Your review is so beautifully written, and I really liked the film for all the reasons you say, especially that the film maintains that ambivalence and "anomie" (I'm stealing the concept perhaps incorrectly from Agamben here), and maintains it throughout, right up to the final scene that you mention of him looking at the flight board. I also am really impressed that director Jason Reitman included footage of real people (not actors) loosing their jobs.

SPOILER ALERT FOR THIS PARAGRAPH. I'd be curious what you make of Alex's character, since in the movie she's able to maintain a double life. You gloss this a bit too easily in your review, I think. (And I'm going to interrupt my train of thought and remark on just how totally sexy Vera Farmiga plays Alex's character in the movie. Wowee zowee, and hubba hubba. I will definitely go see anything she's in in the future.) I'd also be curious what you make of the fact that the suicide is an African-American woman.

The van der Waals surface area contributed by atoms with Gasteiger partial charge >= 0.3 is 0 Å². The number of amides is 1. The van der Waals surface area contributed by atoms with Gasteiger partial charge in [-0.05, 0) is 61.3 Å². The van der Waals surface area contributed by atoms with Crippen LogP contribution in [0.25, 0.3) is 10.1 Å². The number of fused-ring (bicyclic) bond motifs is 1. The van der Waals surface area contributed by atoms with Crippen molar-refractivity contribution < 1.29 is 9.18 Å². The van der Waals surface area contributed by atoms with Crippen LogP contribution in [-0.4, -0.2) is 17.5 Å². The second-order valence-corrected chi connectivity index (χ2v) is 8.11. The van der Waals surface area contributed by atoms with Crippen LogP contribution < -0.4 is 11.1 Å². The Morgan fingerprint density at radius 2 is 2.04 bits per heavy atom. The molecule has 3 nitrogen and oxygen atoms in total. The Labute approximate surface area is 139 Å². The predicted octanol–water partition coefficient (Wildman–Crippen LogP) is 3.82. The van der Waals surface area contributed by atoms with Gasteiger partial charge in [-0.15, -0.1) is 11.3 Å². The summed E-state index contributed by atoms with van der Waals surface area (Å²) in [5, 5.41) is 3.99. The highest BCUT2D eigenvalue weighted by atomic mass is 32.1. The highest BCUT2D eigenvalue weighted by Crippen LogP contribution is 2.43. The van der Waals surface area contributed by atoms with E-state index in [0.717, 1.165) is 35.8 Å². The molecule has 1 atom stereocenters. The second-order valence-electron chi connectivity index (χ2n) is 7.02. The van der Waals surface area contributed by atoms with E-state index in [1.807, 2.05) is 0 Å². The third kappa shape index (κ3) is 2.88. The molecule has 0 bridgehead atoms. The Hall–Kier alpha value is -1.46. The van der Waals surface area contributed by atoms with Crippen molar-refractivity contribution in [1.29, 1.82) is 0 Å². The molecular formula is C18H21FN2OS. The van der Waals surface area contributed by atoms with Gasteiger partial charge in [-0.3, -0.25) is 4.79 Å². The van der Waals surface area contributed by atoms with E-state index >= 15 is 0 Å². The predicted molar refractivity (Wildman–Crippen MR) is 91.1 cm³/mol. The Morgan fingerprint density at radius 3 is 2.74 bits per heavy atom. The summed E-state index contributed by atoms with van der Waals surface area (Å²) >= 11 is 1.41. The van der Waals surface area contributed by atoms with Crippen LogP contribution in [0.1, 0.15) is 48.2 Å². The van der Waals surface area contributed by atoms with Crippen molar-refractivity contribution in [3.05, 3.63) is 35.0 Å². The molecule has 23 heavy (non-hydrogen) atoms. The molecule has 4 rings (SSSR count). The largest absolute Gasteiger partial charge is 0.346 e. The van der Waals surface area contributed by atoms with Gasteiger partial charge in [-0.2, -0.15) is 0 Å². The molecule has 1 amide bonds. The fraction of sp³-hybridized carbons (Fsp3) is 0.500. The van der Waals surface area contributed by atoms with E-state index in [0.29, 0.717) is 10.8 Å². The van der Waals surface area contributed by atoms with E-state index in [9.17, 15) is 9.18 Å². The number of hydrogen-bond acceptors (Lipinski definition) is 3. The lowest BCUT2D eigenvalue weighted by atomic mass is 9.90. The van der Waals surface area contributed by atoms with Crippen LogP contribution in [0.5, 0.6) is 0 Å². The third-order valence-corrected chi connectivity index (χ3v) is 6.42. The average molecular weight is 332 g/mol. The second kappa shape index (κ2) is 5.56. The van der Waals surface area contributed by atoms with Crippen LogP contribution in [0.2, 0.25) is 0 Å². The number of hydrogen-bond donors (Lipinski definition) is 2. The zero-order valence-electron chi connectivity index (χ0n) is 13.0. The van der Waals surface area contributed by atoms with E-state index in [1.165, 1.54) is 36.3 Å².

What interests me is that Ryan's life is an anomaly, but he presents it as a model for what he believes should be the norm. In contrast, Alex has a double life, both the norm and the exception, that make her ultimately seem more like a whole person than Ryan, though whole in a way one would never advocate for. As you can tell by my comment, I'm planning to write something about this myself, and am still struggling with what.